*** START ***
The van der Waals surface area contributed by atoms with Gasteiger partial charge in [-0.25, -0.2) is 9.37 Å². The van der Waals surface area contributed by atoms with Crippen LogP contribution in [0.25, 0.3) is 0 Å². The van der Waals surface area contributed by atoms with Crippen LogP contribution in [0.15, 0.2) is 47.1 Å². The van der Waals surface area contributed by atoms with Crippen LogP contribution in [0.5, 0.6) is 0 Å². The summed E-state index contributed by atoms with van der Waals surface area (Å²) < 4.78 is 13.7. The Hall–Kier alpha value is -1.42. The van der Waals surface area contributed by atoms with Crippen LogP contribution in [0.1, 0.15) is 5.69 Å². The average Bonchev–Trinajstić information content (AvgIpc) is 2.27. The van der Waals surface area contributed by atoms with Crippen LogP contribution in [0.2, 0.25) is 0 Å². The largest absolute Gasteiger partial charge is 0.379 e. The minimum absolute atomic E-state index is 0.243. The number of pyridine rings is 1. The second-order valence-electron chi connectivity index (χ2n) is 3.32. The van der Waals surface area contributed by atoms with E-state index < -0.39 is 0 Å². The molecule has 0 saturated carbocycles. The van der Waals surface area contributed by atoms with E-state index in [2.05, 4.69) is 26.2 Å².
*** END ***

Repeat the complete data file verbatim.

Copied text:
The van der Waals surface area contributed by atoms with Gasteiger partial charge in [-0.25, -0.2) is 9.37 Å². The van der Waals surface area contributed by atoms with Crippen LogP contribution in [0.25, 0.3) is 0 Å². The van der Waals surface area contributed by atoms with Crippen LogP contribution in [0.15, 0.2) is 47.1 Å². The van der Waals surface area contributed by atoms with Crippen LogP contribution in [0.5, 0.6) is 0 Å². The summed E-state index contributed by atoms with van der Waals surface area (Å²) < 4.78 is 13.7. The Hall–Kier alpha value is -1.42. The van der Waals surface area contributed by atoms with Crippen LogP contribution in [0.1, 0.15) is 5.69 Å². The average Bonchev–Trinajstić information content (AvgIpc) is 2.27. The van der Waals surface area contributed by atoms with Crippen LogP contribution in [0.2, 0.25) is 0 Å². The largest absolute Gasteiger partial charge is 0.379 e. The minimum absolute atomic E-state index is 0.243. The number of pyridine rings is 1. The second-order valence-electron chi connectivity index (χ2n) is 3.32. The van der Waals surface area contributed by atoms with E-state index < -0.39 is 0 Å². The molecule has 0 saturated carbocycles. The van der Waals surface area contributed by atoms with E-state index in [2.05, 4.69) is 26.2 Å².